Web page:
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Cheers Folks - yes, just noted that Live Type 2 comes with FCP, though I thought Motion was more graphics rather than dedicated title s/w - I guess I should try both and see what works for me.
Will certainly take some time getting up to speed on the FCP suite though...see you folks in 3 months!

Be good to set the scenes first however...don't suppose there's a 'Christopher Doyle' or 'Nobody Knows' file eh? :)
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Old October 17th, 2006, 07:15 PM   #13
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Quote:
Originally Posted by David Scattergood
Cheers Folks - yes, just noted that Live Type 2 comes with FCP, though I thought Motion was more graphics rather than dedicated title s/w - I guess I should try both and see what works for me.
Will certainly take some time getting up to speed on the FCP suite though...see you folks in 3 months!

Be good to set the scenes first however...don't suppose there's a 'Christopher Doyle' or 'Nobody Knows' file eh? :)
I took a look at the pictures. I think they lean to the cool side overall, don't you?. For kicks, load any scene file you wish and then go into the menu and use the Whitepaint B setting. Turn it up in order to lean the overall image toward a cool appearance. Then go further into the menu and take the "color setting" and turn it down to taste. Now, when you achieve the overall look you like, save it as a scene file. Beware because when you white balance your image you'll loose your Whitepaint R setting. All you need to do is merely go into the menu and reset it to what you want. This effect is the same as white balancing against a cool card.

Give it a chance and see if it suits you.
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Old October 18th, 2006, 12:26 AM   #14
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Honestly for a documentary I would avoid messing about with colors too much. Go for a more realistic look. Remember that you're documenting something more than making an artistic statement.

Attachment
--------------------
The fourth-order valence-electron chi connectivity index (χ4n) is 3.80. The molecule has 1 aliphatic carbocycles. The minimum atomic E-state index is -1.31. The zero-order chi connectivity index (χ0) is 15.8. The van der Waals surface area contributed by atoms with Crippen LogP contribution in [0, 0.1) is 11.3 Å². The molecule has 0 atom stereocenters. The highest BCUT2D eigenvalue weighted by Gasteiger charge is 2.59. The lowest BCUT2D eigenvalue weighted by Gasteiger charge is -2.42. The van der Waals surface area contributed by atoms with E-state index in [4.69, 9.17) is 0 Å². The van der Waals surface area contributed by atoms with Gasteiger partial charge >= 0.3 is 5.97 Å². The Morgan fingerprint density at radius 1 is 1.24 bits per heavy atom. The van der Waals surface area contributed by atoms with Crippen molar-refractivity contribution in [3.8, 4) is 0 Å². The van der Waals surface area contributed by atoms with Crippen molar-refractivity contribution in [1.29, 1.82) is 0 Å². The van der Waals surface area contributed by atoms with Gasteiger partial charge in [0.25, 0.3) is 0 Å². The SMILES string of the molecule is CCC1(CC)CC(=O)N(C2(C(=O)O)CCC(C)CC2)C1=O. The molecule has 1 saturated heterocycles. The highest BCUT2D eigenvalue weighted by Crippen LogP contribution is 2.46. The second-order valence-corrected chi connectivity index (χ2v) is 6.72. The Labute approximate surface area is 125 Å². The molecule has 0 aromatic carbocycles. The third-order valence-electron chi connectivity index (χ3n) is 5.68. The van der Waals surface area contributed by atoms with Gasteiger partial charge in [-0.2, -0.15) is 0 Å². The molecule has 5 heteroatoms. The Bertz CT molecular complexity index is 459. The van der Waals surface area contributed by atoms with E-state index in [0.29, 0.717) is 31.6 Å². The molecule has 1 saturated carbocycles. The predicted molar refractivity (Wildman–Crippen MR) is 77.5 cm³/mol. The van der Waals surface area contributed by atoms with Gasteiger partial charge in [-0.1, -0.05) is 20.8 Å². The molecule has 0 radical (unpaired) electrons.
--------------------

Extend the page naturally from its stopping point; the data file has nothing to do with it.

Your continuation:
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Old October 18th, 2006, 04:43 AM   #15
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Quote:
Originally Posted by Stephen L. Noe
I took a look at the pictures. I think they lean to the cool side overall, don't you?. For kicks, load any scene file you wish and then go into the menu and use the Whitepaint B setting. Turn it up in order to lean the overall image toward a cool appearance. Then go further into the menu and take the "color setting" and turn it down to taste. Now, when you achieve the overall look you like, save it as a scene file. Beware because when you white balance your image you'll loose your Whitepaint R setting. All you need to do is merely go into the menu and reset it to what you want. This effect is the same as white balancing against a cool card.

Give it a chance and see if it suits you.
Only trouble is I'm having to 'paint' the scenes using the LDC monitor...I guess I could used my TV but I won't have this on the shoot. It's a shame the iMac 24" doesn't have composite inputs.
I was thinking of using Paulo's trucolour settings, then as you say coo them down a little, unless you could advise me of a more relevant scene file?

So when white balancing I'll only lose the Whitepaint R and not B setting? From what I've read, there's seems to be those who swear by White balancing and those who don't (losing natural white reflections etc). Should I really vear towards white balancing as standard?
Thanks Stephen I'll try that on the menu.

Quote:
Honestly for a documentary I would avoid messing about with colors too much. Go for a more realistic look. Remember that you're documenting something more than making an artistic statement.
Thanks Stephan - all advice and tips are very welcome.
I suppose because this is a joint 'portfolio' of myself and subject (film/music/photography) I was definitely vearing towards the artistic side - I was wanting to try and best match the look of his photographs with that of the film, but you raise a very good point.

Is there any advice for filming photographs? I would much prefer to do it this way rather than inserting image files, which can look a little lifeless. However I'd like to have the effect where the camera appears to move around the photo's (a la 'Cheers' and 'Roseanne'!!) - use Macro and move the camera (tricky) or carry this out in FCP perhaps?

many thanks.
dave